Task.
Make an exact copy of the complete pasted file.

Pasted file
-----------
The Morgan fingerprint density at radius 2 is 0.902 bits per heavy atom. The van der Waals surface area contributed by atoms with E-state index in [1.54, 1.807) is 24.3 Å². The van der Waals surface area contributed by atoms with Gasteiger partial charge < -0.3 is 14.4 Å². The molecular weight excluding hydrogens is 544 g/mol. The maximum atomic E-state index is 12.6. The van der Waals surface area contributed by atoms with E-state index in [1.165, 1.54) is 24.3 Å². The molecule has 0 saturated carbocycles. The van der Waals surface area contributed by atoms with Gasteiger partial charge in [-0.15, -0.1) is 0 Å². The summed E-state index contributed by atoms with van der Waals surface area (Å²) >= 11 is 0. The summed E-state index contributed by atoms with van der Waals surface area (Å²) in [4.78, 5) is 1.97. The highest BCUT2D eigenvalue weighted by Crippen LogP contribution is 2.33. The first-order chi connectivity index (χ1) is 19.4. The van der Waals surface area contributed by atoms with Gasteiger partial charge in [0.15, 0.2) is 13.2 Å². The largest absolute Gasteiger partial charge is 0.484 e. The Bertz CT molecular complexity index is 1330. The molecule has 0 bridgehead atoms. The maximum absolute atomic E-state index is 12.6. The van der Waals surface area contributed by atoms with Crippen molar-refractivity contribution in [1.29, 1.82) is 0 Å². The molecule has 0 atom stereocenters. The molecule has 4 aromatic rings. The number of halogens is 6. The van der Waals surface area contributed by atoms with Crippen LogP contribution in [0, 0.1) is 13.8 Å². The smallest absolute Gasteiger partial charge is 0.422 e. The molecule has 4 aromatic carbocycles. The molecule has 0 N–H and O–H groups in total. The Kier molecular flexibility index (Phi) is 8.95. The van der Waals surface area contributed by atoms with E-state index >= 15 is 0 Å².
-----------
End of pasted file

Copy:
The Morgan fingerprint density at radius 2 is 0.902 bits per heavy atom. The van der Waals surface area contributed by atoms with E-state index in [1.54, 1.807) is 24.3 Å². The van der Waals surface area contributed by atoms with Gasteiger partial charge < -0.3 is 14.4 Å². The molecular weight excluding hydrogens is 544 g/mol. The maximum atomic E-state index is 12.6. The van der Waals surface area contributed by atoms with E-state index in [1.165, 1.54) is 24.3 Å². The molecule has 0 saturated carbocycles. The van der Waals surface area contributed by atoms with Gasteiger partial charge in [-0.15, -0.1) is 0 Å². The summed E-state index contributed by atoms with van der Waals surface area (Å²) >= 11 is 0. The summed E-state index contributed by atoms with van der Waals surface area (Å²) in [4.78, 5) is 1.97. The highest BCUT2D eigenvalue weighted by Crippen LogP contribution is 2.33. The first-order chi connectivity index (χ1) is 19.4. The van der Waals surface area contributed by atoms with Gasteiger partial charge in [0.15, 0.2) is 13.2 Å². The largest absolute Gasteiger partial charge is 0.484 e. The Bertz CT molecular complexity index is 1330. The molecule has 0 bridgehead atoms. The maximum absolute atomic E-state index is 12.6. The van der Waals surface area contributed by atoms with Crippen molar-refractivity contribution in [1.29, 1.82) is 0 Å². The molecule has 0 atom stereocenters. The molecule has 4 aromatic rings. The number of halogens is 6. The van der Waals surface area contributed by atoms with Crippen LogP contribution in [0, 0.1) is 13.8 Å². The smallest absolute Gasteiger partial charge is 0.422 e. The molecule has 4 aromatic carbocycles. The molecule has 0 N–H and O–H groups in total. The Kier molecular flexibility index (Phi) is 8.95. The van der Waals surface area contributed by atoms with E-state index >= 15 is 0 Å².